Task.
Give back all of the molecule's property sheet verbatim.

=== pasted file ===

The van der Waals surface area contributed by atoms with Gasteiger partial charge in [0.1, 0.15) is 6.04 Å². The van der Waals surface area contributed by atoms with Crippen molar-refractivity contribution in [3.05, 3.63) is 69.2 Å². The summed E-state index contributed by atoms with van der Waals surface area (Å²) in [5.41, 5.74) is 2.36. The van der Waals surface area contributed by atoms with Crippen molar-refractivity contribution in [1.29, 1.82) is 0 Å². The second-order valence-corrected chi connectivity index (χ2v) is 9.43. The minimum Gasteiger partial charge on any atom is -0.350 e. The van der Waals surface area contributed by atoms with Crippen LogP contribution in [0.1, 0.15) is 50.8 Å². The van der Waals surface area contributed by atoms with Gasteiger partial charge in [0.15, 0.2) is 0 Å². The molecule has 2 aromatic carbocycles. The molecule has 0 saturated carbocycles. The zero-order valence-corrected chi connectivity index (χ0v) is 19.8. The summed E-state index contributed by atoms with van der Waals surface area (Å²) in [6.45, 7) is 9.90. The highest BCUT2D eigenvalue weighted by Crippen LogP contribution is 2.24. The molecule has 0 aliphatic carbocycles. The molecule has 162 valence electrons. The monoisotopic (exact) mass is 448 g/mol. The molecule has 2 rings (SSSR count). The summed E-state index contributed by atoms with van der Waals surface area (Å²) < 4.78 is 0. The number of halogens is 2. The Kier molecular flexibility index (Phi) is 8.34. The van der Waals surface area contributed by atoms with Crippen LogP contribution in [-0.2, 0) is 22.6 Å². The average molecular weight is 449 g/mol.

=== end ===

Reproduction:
The van der Waals surface area contributed by atoms with Gasteiger partial charge in [0.1, 0.15) is 6.04 Å². The van der Waals surface area contributed by atoms with Crippen molar-refractivity contribution in [3.05, 3.63) is 69.2 Å². The summed E-state index contributed by atoms with van der Waals surface area (Å²) in [5.41, 5.74) is 2.36. The van der Waals surface area contributed by atoms with Crippen molar-refractivity contribution in [1.29, 1.82) is 0 Å². The second-order valence-corrected chi connectivity index (χ2v) is 9.43. The minimum Gasteiger partial charge on any atom is -0.350 e. The van der Waals surface area contributed by atoms with Crippen LogP contribution in [0.1, 0.15) is 50.8 Å². The van der Waals surface area contributed by atoms with Gasteiger partial charge in [0.15, 0.2) is 0 Å². The molecule has 2 aromatic carbocycles. The molecule has 0 saturated carbocycles. The zero-order valence-corrected chi connectivity index (χ0v) is 19.8. The summed E-state index contributed by atoms with van der Waals surface area (Å²) in [6.45, 7) is 9.90. The highest BCUT2D eigenvalue weighted by Crippen LogP contribution is 2.24. The molecule has 0 aliphatic carbocycles. The molecule has 162 valence electrons. The monoisotopic (exact) mass is 448 g/mol. The molecule has 2 rings (SSSR count). The summed E-state index contributed by atoms with van der Waals surface area (Å²) < 4.78 is 0. The number of halogens is 2. The Kier molecular flexibility index (Phi) is 8.34. The van der Waals surface area contributed by atoms with Crippen LogP contribution in [-0.2, 0) is 22.6 Å². The average molecular weight is 449 g/mol.